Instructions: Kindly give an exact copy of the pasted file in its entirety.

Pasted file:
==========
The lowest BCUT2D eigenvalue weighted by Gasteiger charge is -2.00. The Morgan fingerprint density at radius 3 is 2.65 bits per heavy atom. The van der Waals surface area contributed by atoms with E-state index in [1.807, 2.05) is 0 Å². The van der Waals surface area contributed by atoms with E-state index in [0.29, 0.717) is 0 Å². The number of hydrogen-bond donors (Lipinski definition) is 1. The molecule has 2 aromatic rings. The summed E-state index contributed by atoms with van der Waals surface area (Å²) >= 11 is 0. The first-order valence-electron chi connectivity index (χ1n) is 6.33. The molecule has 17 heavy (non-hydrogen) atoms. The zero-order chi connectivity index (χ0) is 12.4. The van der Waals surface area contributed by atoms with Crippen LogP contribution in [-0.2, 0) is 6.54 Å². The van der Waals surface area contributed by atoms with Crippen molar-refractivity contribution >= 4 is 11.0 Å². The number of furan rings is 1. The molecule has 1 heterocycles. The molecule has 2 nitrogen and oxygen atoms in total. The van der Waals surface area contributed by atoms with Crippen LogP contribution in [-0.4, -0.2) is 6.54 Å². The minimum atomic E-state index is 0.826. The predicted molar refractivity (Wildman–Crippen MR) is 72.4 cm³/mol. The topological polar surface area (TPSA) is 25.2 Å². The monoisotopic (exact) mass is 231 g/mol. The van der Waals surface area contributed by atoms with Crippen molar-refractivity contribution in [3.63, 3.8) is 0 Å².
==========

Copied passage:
The lowest BCUT2D eigenvalue weighted by Gasteiger charge is -2.00. The Morgan fingerprint density at radius 3 is 2.65 bits per heavy atom. The van der Waals surface area contributed by atoms with E-state index in [1.807, 2.05) is 0 Å². The van der Waals surface area contributed by atoms with E-state index in [0.29, 0.717) is 0 Å². The number of hydrogen-bond donors (Lipinski definition) is 1. The molecule has 2 aromatic rings. The summed E-state index contributed by atoms with van der Waals surface area (Å²) >= 11 is 0. The first-order valence-electron chi connectivity index (χ1n) is 6.33. The molecule has 17 heavy (non-hydrogen) atoms. The zero-order chi connectivity index (χ0) is 12.4. The van der Waals surface area contributed by atoms with Crippen LogP contribution in [-0.2, 0) is 6.54 Å². The van der Waals surface area contributed by atoms with Crippen molar-refractivity contribution >= 4 is 11.0 Å². The number of furan rings is 1. The molecule has 1 heterocycles. The molecule has 2 nitrogen and oxygen atoms in total. The van der Waals surface area contributed by atoms with Crippen LogP contribution in [-0.4, -0.2) is 6.54 Å². The minimum atomic E-state index is 0.826. The predicted molar refractivity (Wildman–Crippen MR) is 72.4 cm³/mol. The topological polar surface area (TPSA) is 25.2 Å². The monoisotopic (exact) mass is 231 g/mol. The van der Waals surface area contributed by atoms with Crippen molar-refractivity contribution in [3.63, 3.8) is 0 Å².